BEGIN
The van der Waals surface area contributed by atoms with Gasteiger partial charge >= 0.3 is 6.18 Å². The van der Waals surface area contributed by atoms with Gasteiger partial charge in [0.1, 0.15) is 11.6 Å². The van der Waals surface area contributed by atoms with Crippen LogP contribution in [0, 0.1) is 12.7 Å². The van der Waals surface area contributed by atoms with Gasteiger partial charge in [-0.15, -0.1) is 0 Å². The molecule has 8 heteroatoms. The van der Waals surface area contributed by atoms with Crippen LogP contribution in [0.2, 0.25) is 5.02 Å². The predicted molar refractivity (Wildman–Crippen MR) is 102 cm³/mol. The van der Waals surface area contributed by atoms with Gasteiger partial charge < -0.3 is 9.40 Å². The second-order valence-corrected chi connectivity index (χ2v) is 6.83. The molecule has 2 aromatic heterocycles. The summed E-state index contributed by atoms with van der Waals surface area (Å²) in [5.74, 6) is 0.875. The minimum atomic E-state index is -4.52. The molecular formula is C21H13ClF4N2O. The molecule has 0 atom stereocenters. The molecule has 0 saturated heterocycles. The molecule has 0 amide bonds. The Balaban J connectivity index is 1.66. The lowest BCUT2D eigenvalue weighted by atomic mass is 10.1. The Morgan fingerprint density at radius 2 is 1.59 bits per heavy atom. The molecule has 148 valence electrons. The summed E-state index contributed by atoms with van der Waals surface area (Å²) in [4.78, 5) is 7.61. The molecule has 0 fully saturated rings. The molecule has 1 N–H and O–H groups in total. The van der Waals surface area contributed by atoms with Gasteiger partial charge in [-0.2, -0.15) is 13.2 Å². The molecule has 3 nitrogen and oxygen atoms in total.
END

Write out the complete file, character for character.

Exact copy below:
The van der Waals surface area contributed by atoms with Gasteiger partial charge >= 0.3 is 6.18 Å². The van der Waals surface area contributed by atoms with Gasteiger partial charge in [0.1, 0.15) is 11.6 Å². The van der Waals surface area contributed by atoms with Crippen LogP contribution in [0, 0.1) is 12.7 Å². The van der Waals surface area contributed by atoms with Gasteiger partial charge in [-0.15, -0.1) is 0 Å². The molecule has 8 heteroatoms. The van der Waals surface area contributed by atoms with Crippen LogP contribution in [0.2, 0.25) is 5.02 Å². The predicted molar refractivity (Wildman–Crippen MR) is 102 cm³/mol. The van der Waals surface area contributed by atoms with Gasteiger partial charge < -0.3 is 9.40 Å². The second-order valence-corrected chi connectivity index (χ2v) is 6.83. The molecule has 2 aromatic heterocycles. The summed E-state index contributed by atoms with van der Waals surface area (Å²) in [5.74, 6) is 0.875. The minimum atomic E-state index is -4.52. The molecular formula is C21H13ClF4N2O. The molecule has 0 atom stereocenters. The molecule has 0 saturated heterocycles. The molecule has 0 amide bonds. The Balaban J connectivity index is 1.66. The lowest BCUT2D eigenvalue weighted by atomic mass is 10.1. The Morgan fingerprint density at radius 2 is 1.59 bits per heavy atom. The molecule has 148 valence electrons. The summed E-state index contributed by atoms with van der Waals surface area (Å²) in [4.78, 5) is 7.61. The molecule has 0 fully saturated rings. The molecule has 1 N–H and O–H groups in total. The van der Waals surface area contributed by atoms with Gasteiger partial charge in [-0.2, -0.15) is 13.2 Å². The molecule has 3 nitrogen and oxygen atoms in total.